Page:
Growing up hearing stories about WWII, and reading about it, I learned that nothing good ever comes from wars as a child. Its a simple thought. With all the suffering and misery the wars has caused us, you’d think that we have learned to avoid it.
I recently visited the Changi museum and it brought back the memories of the stories told to me by my adopted grandmother, my father and all those elders I had the luck to speak with that survived that war. How I wish that the father of my mother is still around. He fought alongside the Americans during the war in Negros. It was a tragic irony that he endured and survived life as soldier and died in a vehicular accident after the war.
Changi museum became a pilgrimage site for former POW and their children who wanted to see the place where their parents and grandfathers were kept as prisoners during the war. It was moving to see the yellow notes with messages of remembrance and love coming from the families of the veterans.
The museum displays letters, photos, skeches and personal belongings of former POW’s of the gaol. The story of how Changi, a small relatively unknown village, became a vast internment camp in 1942 is told in one of the galleries. It was fascinating to see the replicas of the popular Changi Murals. The original are still around but because of its location inside the present prison its not open to the public. The books on sale in the museum gift shop was quite impressive but I had to content myself with hastily browsing over them.
The chapel in the courtyard, a replica of the churches the men built around the prison, has become a pilgrimage area for veterans and their families. In the center is a brass cross that was made by a former prisoner. There were several makeshift chapels that was constructed by the POW during their time in Changi. Chaplain Hughes explains the practice: “men who are employed in forced labor and growing weak… do not build Churches and worship in them unless they are persuaded that there is value in such toil”.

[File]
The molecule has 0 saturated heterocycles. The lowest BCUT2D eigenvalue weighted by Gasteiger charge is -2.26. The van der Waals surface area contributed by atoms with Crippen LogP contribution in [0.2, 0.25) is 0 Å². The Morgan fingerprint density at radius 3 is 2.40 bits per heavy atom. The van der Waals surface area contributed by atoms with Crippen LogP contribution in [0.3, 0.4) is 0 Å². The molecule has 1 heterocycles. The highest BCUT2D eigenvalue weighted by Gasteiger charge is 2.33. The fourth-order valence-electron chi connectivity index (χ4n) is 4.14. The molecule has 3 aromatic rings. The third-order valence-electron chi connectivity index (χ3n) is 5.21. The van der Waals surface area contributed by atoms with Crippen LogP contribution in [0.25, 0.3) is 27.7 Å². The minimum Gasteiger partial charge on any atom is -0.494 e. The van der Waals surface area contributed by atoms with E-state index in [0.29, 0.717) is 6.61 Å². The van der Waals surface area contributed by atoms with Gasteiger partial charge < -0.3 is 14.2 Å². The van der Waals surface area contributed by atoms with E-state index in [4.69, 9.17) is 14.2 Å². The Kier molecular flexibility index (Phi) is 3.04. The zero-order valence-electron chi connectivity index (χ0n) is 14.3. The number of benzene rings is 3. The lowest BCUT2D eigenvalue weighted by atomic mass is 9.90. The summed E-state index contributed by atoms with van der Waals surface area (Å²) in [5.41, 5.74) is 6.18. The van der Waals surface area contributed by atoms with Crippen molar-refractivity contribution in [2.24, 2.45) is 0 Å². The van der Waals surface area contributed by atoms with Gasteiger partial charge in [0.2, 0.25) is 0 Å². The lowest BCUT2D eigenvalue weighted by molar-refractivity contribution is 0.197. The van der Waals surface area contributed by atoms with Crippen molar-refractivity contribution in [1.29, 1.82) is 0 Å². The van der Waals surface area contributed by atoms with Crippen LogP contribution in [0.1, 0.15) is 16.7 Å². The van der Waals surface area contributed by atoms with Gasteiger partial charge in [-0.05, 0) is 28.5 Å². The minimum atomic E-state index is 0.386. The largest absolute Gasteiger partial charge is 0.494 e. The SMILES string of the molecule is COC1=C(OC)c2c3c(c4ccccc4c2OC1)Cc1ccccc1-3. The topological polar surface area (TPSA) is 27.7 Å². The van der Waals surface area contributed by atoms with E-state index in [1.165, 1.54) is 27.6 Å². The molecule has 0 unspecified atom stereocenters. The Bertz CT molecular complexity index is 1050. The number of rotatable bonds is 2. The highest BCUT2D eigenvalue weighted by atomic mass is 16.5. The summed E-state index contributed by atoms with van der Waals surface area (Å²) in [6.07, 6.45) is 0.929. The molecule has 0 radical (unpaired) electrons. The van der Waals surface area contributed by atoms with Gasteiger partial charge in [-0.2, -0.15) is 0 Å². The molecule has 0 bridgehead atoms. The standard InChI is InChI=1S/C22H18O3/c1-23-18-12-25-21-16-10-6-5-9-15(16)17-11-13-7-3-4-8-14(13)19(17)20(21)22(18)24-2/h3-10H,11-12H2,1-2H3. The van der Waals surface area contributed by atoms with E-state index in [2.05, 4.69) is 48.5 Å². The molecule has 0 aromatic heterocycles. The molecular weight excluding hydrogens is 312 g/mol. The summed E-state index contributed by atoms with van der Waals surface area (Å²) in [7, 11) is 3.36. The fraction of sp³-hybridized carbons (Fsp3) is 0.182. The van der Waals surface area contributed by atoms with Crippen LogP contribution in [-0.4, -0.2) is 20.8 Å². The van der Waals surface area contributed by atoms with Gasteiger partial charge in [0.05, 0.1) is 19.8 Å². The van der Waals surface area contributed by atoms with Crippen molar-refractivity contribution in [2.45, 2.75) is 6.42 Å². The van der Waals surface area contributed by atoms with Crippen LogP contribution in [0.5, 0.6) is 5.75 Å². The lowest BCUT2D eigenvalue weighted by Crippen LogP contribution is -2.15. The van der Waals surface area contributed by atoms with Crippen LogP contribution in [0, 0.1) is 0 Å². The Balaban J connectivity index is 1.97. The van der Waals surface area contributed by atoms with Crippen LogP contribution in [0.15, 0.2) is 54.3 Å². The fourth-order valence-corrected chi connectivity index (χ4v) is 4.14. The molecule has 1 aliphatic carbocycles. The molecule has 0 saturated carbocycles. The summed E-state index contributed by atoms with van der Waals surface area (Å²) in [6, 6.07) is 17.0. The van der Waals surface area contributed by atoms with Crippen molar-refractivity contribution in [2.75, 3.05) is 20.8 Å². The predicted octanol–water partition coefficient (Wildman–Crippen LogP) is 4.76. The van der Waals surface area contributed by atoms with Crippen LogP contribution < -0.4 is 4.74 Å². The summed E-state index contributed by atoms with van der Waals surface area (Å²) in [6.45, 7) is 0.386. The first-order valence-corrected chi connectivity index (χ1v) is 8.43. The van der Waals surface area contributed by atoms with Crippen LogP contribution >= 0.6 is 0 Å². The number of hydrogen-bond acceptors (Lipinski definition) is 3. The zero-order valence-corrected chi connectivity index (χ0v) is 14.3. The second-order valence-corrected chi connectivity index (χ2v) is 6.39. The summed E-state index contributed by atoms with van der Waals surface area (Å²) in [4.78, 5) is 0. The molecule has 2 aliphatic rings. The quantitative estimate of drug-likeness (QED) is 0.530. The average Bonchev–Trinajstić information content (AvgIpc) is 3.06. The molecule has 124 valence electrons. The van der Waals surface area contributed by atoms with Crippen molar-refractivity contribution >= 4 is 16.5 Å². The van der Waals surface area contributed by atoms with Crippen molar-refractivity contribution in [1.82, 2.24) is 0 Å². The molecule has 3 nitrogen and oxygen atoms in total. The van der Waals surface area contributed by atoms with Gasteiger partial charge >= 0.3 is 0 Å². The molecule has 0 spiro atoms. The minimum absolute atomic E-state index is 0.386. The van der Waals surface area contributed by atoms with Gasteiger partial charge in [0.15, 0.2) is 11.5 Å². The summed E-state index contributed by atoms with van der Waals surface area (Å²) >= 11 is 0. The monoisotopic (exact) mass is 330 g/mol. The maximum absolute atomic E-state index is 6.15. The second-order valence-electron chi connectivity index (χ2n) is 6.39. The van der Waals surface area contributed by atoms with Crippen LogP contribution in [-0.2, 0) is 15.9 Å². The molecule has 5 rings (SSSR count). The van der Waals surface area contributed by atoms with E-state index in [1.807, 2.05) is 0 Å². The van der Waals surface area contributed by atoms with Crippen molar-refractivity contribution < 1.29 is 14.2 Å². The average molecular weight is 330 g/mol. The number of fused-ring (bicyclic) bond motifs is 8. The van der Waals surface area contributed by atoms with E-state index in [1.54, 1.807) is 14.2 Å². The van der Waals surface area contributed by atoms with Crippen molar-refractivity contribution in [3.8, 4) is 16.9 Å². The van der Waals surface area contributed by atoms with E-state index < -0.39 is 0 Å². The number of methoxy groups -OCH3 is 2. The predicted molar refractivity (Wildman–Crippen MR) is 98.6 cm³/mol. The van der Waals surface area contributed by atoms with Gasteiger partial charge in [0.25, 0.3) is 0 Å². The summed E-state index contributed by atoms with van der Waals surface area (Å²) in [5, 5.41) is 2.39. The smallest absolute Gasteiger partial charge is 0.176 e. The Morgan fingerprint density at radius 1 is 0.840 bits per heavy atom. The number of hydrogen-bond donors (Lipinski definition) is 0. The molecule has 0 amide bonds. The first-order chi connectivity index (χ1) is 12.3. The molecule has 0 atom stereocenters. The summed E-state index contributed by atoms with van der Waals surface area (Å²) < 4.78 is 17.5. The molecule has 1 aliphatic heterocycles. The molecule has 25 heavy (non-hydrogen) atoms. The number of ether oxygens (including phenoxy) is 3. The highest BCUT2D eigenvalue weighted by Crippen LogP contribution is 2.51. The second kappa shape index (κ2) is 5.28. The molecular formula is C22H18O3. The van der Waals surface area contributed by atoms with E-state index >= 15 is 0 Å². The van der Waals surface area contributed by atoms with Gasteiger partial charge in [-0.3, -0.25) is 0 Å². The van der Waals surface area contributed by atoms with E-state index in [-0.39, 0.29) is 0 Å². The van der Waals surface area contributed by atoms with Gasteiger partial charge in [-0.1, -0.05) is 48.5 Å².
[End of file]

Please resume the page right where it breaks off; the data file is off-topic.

Having mentioned my grandfather, Elpidio Díaz, in this post I’m hoping that by chance somebody may come across this page and forward it to Celia Diaz-Laurel, widow of former Vice President Salvador Laurel. Documents related to my grandfather’s service in the war and other personal materials were kept in the old Bacolod house where he stayed with his uncle (Celia’s father). Back in the Philippines, I tried to get in touch with Mrs. Laurel but failed. It’s my hope that I could, at least, see these tangible evidence of my grandfather’s life. We don’t even have a photo of him. His things would be the closest we’ll ever come to a Lolo we never knew.